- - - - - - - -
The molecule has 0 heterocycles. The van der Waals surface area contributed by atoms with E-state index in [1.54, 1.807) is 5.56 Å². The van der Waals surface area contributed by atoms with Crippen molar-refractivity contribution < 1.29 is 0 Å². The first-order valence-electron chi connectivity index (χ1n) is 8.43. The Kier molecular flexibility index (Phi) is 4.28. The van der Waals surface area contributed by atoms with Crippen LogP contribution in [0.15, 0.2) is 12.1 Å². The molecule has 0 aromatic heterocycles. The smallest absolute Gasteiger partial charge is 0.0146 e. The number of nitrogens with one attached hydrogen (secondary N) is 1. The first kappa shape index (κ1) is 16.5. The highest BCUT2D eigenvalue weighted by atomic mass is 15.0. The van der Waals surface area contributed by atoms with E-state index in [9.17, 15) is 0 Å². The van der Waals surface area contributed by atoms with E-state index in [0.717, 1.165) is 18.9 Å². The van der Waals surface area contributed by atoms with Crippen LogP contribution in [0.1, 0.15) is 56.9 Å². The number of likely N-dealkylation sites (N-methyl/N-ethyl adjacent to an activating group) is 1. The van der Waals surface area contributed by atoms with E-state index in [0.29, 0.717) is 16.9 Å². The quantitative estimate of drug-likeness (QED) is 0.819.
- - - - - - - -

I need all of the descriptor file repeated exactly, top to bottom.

The molecule has 0 heterocycles. The van der Waals surface area contributed by atoms with E-state index in [1.54, 1.807) is 5.56 Å². The van der Waals surface area contributed by atoms with Crippen molar-refractivity contribution < 1.29 is 0 Å². The first-order valence-electron chi connectivity index (χ1n) is 8.43. The Kier molecular flexibility index (Phi) is 4.28. The van der Waals surface area contributed by atoms with Crippen LogP contribution in [0.15, 0.2) is 12.1 Å². The molecule has 0 aromatic heterocycles. The smallest absolute Gasteiger partial charge is 0.0146 e. The number of nitrogens with one attached hydrogen (secondary N) is 1. The first kappa shape index (κ1) is 16.5. The highest BCUT2D eigenvalue weighted by atomic mass is 15.0. The van der Waals surface area contributed by atoms with E-state index in [9.17, 15) is 0 Å². The van der Waals surface area contributed by atoms with E-state index in [0.717, 1.165) is 18.9 Å². The van der Waals surface area contributed by atoms with Crippen LogP contribution in [0.1, 0.15) is 56.9 Å². The number of likely N-dealkylation sites (N-methyl/N-ethyl adjacent to an activating group) is 1. The van der Waals surface area contributed by atoms with E-state index in [0.29, 0.717) is 16.9 Å². The quantitative estimate of drug-likeness (QED) is 0.819.